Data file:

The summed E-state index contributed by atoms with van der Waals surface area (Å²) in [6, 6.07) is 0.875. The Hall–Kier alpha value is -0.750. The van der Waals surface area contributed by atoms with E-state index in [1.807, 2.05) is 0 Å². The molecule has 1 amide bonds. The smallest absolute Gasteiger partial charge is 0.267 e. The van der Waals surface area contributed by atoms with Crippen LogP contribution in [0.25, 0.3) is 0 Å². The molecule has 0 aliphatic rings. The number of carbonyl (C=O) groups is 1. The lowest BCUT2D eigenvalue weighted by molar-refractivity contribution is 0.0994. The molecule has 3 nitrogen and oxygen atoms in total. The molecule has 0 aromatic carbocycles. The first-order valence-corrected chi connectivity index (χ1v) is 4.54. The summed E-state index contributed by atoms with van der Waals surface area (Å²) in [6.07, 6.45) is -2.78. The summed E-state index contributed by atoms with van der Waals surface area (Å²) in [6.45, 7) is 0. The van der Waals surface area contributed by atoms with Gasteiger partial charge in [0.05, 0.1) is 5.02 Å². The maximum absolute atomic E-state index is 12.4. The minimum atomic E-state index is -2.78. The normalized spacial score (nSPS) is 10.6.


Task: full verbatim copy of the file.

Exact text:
The summed E-state index contributed by atoms with van der Waals surface area (Å²) in [6, 6.07) is 0.875. The Hall–Kier alpha value is -0.750. The van der Waals surface area contributed by atoms with E-state index in [1.807, 2.05) is 0 Å². The molecule has 1 amide bonds. The smallest absolute Gasteiger partial charge is 0.267 e. The van der Waals surface area contributed by atoms with Crippen LogP contribution in [0.25, 0.3) is 0 Å². The molecule has 0 aliphatic rings. The number of carbonyl (C=O) groups is 1. The lowest BCUT2D eigenvalue weighted by molar-refractivity contribution is 0.0994. The molecule has 3 nitrogen and oxygen atoms in total. The molecule has 0 aromatic carbocycles. The first-order valence-corrected chi connectivity index (χ1v) is 4.54. The summed E-state index contributed by atoms with van der Waals surface area (Å²) in [6.07, 6.45) is -2.78. The summed E-state index contributed by atoms with van der Waals surface area (Å²) in [6.45, 7) is 0. The van der Waals surface area contributed by atoms with Gasteiger partial charge in [0.05, 0.1) is 5.02 Å². The maximum absolute atomic E-state index is 12.4. The minimum atomic E-state index is -2.78. The normalized spacial score (nSPS) is 10.6.